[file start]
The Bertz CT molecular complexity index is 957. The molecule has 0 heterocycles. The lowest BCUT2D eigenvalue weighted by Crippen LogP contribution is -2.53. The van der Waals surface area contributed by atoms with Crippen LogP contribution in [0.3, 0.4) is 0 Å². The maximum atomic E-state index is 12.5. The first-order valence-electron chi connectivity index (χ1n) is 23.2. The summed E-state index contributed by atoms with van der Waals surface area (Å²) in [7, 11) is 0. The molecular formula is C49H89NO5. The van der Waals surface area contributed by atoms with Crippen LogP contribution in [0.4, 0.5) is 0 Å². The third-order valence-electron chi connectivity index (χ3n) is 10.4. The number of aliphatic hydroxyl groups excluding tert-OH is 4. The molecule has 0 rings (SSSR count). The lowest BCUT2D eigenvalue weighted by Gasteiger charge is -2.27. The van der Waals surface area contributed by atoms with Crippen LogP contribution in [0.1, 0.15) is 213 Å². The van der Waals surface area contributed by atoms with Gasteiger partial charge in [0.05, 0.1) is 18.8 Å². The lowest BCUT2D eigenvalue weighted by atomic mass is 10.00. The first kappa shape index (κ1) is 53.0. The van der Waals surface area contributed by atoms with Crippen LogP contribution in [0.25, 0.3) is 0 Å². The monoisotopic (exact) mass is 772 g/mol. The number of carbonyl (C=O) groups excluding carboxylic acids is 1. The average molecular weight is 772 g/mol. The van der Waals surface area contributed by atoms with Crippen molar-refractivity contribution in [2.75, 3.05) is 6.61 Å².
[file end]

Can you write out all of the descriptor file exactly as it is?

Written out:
The Bertz CT molecular complexity index is 957. The molecule has 0 heterocycles. The lowest BCUT2D eigenvalue weighted by Crippen LogP contribution is -2.53. The van der Waals surface area contributed by atoms with Crippen LogP contribution in [0.3, 0.4) is 0 Å². The maximum atomic E-state index is 12.5. The first-order valence-electron chi connectivity index (χ1n) is 23.2. The summed E-state index contributed by atoms with van der Waals surface area (Å²) in [7, 11) is 0. The molecular formula is C49H89NO5. The van der Waals surface area contributed by atoms with Crippen LogP contribution in [0.4, 0.5) is 0 Å². The third-order valence-electron chi connectivity index (χ3n) is 10.4. The number of aliphatic hydroxyl groups excluding tert-OH is 4. The molecule has 0 rings (SSSR count). The lowest BCUT2D eigenvalue weighted by Gasteiger charge is -2.27. The van der Waals surface area contributed by atoms with Crippen LogP contribution in [0.1, 0.15) is 213 Å². The van der Waals surface area contributed by atoms with Gasteiger partial charge in [0.05, 0.1) is 18.8 Å². The lowest BCUT2D eigenvalue weighted by atomic mass is 10.00. The first kappa shape index (κ1) is 53.0. The van der Waals surface area contributed by atoms with Crippen LogP contribution in [0.25, 0.3) is 0 Å². The monoisotopic (exact) mass is 772 g/mol. The number of carbonyl (C=O) groups excluding carboxylic acids is 1. The average molecular weight is 772 g/mol. The van der Waals surface area contributed by atoms with Crippen molar-refractivity contribution in [2.75, 3.05) is 6.61 Å².